US lifts embargo
The United States has finally conceded India's right to reprocess spent fuel from the Tarapore Atomic Power Station (TAPS). An indication to this effect came recently when the International Atomic Energy Agency (IAEA) cleared India's plan to use the locally produced mixed oxide fuel (MOx). India's Atomic Energy Commission will sign an agreement with the IAEA in this connection in March.
"This move is clearly a softening of the US stand," says R R Subramanian, senior research associate at the Institute for Defence Studies and Analyses, New Delhi. "So far, the US had been pressuring India to sign the Nuclear Non-proliferation Treaty without allowing any concessions." The US, which had originally helped set up TAPS and supplied its fuel, had neither lifted the spent fuel nor conceded India's right to improve upon the fuel. After the expiry of the 20-year Indo-US agreement on fuel supplies to TAPS in October 1993, fuel was bought from France under an interim safeguard agreement with the IAEA.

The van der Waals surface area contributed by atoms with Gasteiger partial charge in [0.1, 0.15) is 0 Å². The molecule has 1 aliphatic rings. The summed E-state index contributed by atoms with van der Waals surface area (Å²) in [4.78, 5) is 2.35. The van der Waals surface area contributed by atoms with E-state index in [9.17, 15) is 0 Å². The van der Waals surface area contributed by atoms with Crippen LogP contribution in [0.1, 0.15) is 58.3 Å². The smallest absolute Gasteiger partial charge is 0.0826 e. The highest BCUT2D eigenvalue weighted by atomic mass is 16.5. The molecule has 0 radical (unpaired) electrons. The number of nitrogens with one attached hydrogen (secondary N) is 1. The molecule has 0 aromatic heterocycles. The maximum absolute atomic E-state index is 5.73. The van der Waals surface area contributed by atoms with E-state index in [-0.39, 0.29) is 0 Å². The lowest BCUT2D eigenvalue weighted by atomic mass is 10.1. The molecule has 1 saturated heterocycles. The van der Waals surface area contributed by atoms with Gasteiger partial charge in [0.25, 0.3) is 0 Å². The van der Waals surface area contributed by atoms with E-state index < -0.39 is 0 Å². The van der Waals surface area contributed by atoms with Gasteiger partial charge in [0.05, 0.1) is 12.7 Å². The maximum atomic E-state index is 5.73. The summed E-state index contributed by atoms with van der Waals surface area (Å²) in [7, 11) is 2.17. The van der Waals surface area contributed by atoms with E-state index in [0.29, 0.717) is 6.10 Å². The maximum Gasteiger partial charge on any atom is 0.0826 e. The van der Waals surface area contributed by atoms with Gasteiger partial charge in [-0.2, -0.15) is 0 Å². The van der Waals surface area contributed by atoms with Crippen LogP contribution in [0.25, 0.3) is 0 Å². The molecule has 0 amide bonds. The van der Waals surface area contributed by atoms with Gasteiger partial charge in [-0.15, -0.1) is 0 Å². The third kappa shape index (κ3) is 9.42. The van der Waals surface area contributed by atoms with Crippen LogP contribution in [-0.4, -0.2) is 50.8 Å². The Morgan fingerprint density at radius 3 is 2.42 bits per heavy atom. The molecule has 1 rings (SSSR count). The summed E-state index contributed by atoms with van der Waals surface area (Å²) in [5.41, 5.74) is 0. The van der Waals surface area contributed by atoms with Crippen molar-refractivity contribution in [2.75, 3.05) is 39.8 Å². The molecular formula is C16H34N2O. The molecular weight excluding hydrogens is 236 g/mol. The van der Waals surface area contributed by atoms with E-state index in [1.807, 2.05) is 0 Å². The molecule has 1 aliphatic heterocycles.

India will now be able to use MOx -- developed by an indigenous technique that reuses the spent plutonium along with locally mined low-enriched uranium -- as fuel for the light-water Tarapore plant. However, Subramanian warns, "There is danger that the US may use this concession to gain strategic control of India's long-term nuclear plans which aim at self-reliance."